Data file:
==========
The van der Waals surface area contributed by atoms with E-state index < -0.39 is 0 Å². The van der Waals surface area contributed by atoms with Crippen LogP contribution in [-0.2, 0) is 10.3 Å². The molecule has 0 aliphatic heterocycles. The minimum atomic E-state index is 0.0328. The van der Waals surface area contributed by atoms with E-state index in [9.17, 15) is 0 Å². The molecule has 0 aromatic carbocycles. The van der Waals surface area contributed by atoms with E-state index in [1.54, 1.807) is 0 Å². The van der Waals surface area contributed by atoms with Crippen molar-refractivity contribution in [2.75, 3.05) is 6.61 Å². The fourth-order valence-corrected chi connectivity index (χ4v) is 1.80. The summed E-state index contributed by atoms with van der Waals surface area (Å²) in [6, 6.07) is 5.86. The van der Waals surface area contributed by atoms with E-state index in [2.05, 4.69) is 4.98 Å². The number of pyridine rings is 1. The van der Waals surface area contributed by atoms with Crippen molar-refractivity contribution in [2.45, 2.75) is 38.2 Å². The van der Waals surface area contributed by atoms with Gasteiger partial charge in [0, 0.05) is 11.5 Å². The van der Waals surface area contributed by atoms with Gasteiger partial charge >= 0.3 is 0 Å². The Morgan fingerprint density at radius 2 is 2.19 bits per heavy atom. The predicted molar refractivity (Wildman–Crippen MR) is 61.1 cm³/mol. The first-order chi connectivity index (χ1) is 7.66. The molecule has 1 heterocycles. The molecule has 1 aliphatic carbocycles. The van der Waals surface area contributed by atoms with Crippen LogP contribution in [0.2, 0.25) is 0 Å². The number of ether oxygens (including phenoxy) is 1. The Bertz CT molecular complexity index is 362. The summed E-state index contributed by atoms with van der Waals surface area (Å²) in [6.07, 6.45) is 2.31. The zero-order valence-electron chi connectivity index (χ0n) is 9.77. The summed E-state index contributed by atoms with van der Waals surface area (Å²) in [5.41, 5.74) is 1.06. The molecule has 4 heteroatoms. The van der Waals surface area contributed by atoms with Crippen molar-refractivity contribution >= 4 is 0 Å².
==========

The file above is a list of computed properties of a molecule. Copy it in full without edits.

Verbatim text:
The van der Waals surface area contributed by atoms with E-state index < -0.39 is 0 Å². The van der Waals surface area contributed by atoms with Crippen LogP contribution in [-0.2, 0) is 10.3 Å². The molecule has 0 aliphatic heterocycles. The minimum atomic E-state index is 0.0328. The van der Waals surface area contributed by atoms with E-state index in [9.17, 15) is 0 Å². The molecule has 0 aromatic carbocycles. The van der Waals surface area contributed by atoms with E-state index in [1.54, 1.807) is 0 Å². The van der Waals surface area contributed by atoms with Crippen molar-refractivity contribution in [2.75, 3.05) is 6.61 Å². The fourth-order valence-corrected chi connectivity index (χ4v) is 1.80. The summed E-state index contributed by atoms with van der Waals surface area (Å²) in [6, 6.07) is 5.86. The van der Waals surface area contributed by atoms with E-state index in [2.05, 4.69) is 4.98 Å². The number of pyridine rings is 1. The van der Waals surface area contributed by atoms with Crippen molar-refractivity contribution in [2.45, 2.75) is 38.2 Å². The van der Waals surface area contributed by atoms with Gasteiger partial charge in [0, 0.05) is 11.5 Å². The van der Waals surface area contributed by atoms with Gasteiger partial charge >= 0.3 is 0 Å². The Morgan fingerprint density at radius 2 is 2.19 bits per heavy atom. The predicted molar refractivity (Wildman–Crippen MR) is 61.1 cm³/mol. The first-order chi connectivity index (χ1) is 7.66. The molecule has 1 heterocycles. The molecule has 1 aliphatic carbocycles. The van der Waals surface area contributed by atoms with Crippen LogP contribution in [0.2, 0.25) is 0 Å². The number of ether oxygens (including phenoxy) is 1. The Bertz CT molecular complexity index is 362. The summed E-state index contributed by atoms with van der Waals surface area (Å²) in [6.07, 6.45) is 2.31. The zero-order valence-electron chi connectivity index (χ0n) is 9.77. The summed E-state index contributed by atoms with van der Waals surface area (Å²) in [5.41, 5.74) is 1.06. The molecule has 4 heteroatoms. The van der Waals surface area contributed by atoms with Crippen molar-refractivity contribution >= 4 is 0 Å².